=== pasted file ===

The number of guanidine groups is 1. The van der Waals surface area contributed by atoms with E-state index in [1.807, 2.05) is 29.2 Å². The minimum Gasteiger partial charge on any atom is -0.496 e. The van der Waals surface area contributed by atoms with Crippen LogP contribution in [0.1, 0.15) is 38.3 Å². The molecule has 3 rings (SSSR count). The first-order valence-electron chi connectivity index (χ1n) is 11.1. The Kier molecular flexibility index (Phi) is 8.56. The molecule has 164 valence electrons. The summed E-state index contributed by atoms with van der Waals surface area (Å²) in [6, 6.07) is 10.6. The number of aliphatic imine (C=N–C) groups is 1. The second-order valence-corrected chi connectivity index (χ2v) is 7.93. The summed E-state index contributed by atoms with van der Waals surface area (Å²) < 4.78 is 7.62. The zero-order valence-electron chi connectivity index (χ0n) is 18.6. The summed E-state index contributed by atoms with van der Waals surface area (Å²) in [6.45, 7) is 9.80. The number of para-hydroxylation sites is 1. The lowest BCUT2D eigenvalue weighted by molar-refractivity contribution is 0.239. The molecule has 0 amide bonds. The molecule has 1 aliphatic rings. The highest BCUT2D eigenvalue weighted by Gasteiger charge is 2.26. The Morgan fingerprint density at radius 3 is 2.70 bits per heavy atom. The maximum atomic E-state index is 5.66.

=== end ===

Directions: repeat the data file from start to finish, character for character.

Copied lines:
The number of guanidine groups is 1. The van der Waals surface area contributed by atoms with E-state index in [1.807, 2.05) is 29.2 Å². The minimum Gasteiger partial charge on any atom is -0.496 e. The van der Waals surface area contributed by atoms with Crippen LogP contribution in [0.1, 0.15) is 38.3 Å². The molecule has 3 rings (SSSR count). The first-order valence-electron chi connectivity index (χ1n) is 11.1. The Kier molecular flexibility index (Phi) is 8.56. The molecule has 164 valence electrons. The summed E-state index contributed by atoms with van der Waals surface area (Å²) in [6, 6.07) is 10.6. The number of aliphatic imine (C=N–C) groups is 1. The second-order valence-corrected chi connectivity index (χ2v) is 7.93. The summed E-state index contributed by atoms with van der Waals surface area (Å²) < 4.78 is 7.62. The zero-order valence-electron chi connectivity index (χ0n) is 18.6. The summed E-state index contributed by atoms with van der Waals surface area (Å²) in [6.45, 7) is 9.80. The number of para-hydroxylation sites is 1. The lowest BCUT2D eigenvalue weighted by molar-refractivity contribution is 0.239. The molecule has 0 amide bonds. The molecule has 1 aliphatic rings. The highest BCUT2D eigenvalue weighted by Gasteiger charge is 2.26. The Morgan fingerprint density at radius 3 is 2.70 bits per heavy atom. The maximum atomic E-state index is 5.66.